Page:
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Farmers have invested in technology for decades. Auto-steer, variable rate, biotechnology and other innovations were all quickly adopted by farms. But farms have not invested as heavily in Crop Management Software versus other technologies. Why not?

The real reason has little to do with farmers themselves. Until recently, Crop Management Software (CMS) couldn’t deliver significant value to farms because four critical foundational technologies were lacking:

  • Mobile networks to make software available outdoors across the whole farm
  • Smartphones to give everybody on team a powerful, easy-to-use computing devices
  • Broadband internet to allow any computer in office to access cloud applications without installing anything
  • Connected machinery to allow data to be pushed and pulled from the cab, irrigation equipment, etc.

These have finally come together and become reliable enough to support Crop Management Software (CMS). CMS supports team’s daily operations, monitors and optimizes field-level profitability, and manages inventories.

Granular has seen rapid adoption of CMS from farms of all sizes and in all geographies, even at a time when commodity prices are in a down cycle. So what’s so compelling? It essentially comes down to being able to get more done with less, and making better decisions for the farm’s profitability.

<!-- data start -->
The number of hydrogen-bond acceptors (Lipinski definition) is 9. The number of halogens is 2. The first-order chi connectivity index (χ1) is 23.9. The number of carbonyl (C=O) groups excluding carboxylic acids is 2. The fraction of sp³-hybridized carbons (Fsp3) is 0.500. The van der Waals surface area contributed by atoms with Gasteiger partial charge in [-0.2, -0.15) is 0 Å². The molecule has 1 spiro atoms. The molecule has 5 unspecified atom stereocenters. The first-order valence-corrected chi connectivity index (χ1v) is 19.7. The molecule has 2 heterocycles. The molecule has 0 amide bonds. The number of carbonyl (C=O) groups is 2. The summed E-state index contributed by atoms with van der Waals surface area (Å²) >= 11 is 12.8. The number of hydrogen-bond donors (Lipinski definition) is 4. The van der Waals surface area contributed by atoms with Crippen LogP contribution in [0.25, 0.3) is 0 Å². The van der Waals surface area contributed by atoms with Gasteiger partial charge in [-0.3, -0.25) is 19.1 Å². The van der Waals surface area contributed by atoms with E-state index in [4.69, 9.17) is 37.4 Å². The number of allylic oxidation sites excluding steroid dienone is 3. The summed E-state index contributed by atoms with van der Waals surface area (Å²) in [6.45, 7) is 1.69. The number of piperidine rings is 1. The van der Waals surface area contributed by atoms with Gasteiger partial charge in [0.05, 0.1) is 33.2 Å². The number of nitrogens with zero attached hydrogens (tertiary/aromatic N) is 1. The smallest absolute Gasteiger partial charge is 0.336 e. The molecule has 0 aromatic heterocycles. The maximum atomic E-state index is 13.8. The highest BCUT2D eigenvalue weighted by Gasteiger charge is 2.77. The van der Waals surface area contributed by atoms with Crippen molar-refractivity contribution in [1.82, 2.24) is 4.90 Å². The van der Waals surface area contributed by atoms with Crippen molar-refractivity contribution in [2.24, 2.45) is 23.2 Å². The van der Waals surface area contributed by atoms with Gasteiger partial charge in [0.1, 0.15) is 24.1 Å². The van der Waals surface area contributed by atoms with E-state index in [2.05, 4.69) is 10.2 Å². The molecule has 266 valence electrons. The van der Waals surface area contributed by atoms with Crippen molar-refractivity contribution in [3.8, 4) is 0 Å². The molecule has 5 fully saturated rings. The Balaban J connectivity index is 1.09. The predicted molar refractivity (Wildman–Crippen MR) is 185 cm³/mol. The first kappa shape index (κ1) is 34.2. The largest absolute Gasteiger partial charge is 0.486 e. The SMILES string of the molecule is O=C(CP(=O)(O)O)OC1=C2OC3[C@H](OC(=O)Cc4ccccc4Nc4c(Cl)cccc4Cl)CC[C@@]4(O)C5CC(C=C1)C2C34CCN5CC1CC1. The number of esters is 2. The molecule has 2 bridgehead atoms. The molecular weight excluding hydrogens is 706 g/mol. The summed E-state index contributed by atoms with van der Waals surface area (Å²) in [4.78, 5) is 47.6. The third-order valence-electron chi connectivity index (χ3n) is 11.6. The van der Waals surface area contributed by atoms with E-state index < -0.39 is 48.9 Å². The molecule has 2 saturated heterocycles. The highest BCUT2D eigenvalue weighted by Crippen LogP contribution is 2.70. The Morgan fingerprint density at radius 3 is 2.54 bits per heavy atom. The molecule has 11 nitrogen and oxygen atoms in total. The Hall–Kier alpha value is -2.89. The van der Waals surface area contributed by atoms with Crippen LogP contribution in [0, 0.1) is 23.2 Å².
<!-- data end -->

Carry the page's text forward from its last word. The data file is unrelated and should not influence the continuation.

But CMS is a significant investment decision, one that requires resources, time, and team buy-in. Most farms use Microsoft Excel today to perform many of these functions, so upgrading to new software that costs thousands per year is a big deal. Successfully adopting CMS also requires the farm team to part with some old habits, to evolve the way they work together, and to believe that their data is very valuable.

Before buying CMS you should evaluate the product and the company that sells it carefully. No CMS product on the market is going to have every single feature you want today, but technology is evolving quickly. You should choose a CMS partner that you believe listens carefully to their customers and is expanding its product very quickly. Here are some of the questions you can ask when evaluating your CMS options:

  • Who owns your company?
  • Do I need an engineering degree to use this?
  • Who’s using this already?
  • How quickly do you update the product?
  • Who’s running the numbers?
  • Who’s available to help me?

Click the link to receive a Demo of our Crop Management Software.

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Jeana Harms is a CFO at Clete Inc., a family row crop and cattle operation in Gering, Nebraska. She has been a Granular customer since June 2015. We caught up with her recently to understand how she makes input inventory management decisions throughout the season.